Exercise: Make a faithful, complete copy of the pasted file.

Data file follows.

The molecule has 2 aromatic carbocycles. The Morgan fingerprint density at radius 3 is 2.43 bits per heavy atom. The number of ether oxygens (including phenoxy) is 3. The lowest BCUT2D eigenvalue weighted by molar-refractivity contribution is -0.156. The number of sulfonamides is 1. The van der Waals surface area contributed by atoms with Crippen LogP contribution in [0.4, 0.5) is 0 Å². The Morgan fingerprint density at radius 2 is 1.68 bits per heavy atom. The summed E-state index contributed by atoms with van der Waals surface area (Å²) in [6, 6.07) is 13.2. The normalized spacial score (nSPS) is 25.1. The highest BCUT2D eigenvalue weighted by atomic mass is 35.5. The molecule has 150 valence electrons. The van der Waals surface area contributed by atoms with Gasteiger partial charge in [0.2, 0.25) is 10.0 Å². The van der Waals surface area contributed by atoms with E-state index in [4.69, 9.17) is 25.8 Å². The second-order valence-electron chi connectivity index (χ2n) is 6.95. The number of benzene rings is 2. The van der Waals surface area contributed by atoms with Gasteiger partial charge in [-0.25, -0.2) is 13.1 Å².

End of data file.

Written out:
The molecule has 2 aromatic carbocycles. The Morgan fingerprint density at radius 3 is 2.43 bits per heavy atom. The number of ether oxygens (including phenoxy) is 3. The lowest BCUT2D eigenvalue weighted by molar-refractivity contribution is -0.156. The number of sulfonamides is 1. The van der Waals surface area contributed by atoms with Crippen LogP contribution in [0.4, 0.5) is 0 Å². The Morgan fingerprint density at radius 2 is 1.68 bits per heavy atom. The summed E-state index contributed by atoms with van der Waals surface area (Å²) in [6, 6.07) is 13.2. The normalized spacial score (nSPS) is 25.1. The highest BCUT2D eigenvalue weighted by atomic mass is 35.5. The molecule has 150 valence electrons. The van der Waals surface area contributed by atoms with Gasteiger partial charge in [0.2, 0.25) is 10.0 Å². The van der Waals surface area contributed by atoms with E-state index in [4.69, 9.17) is 25.8 Å². The second-order valence-electron chi connectivity index (χ2n) is 6.95. The number of benzene rings is 2. The van der Waals surface area contributed by atoms with Gasteiger partial charge in [-0.25, -0.2) is 13.1 Å².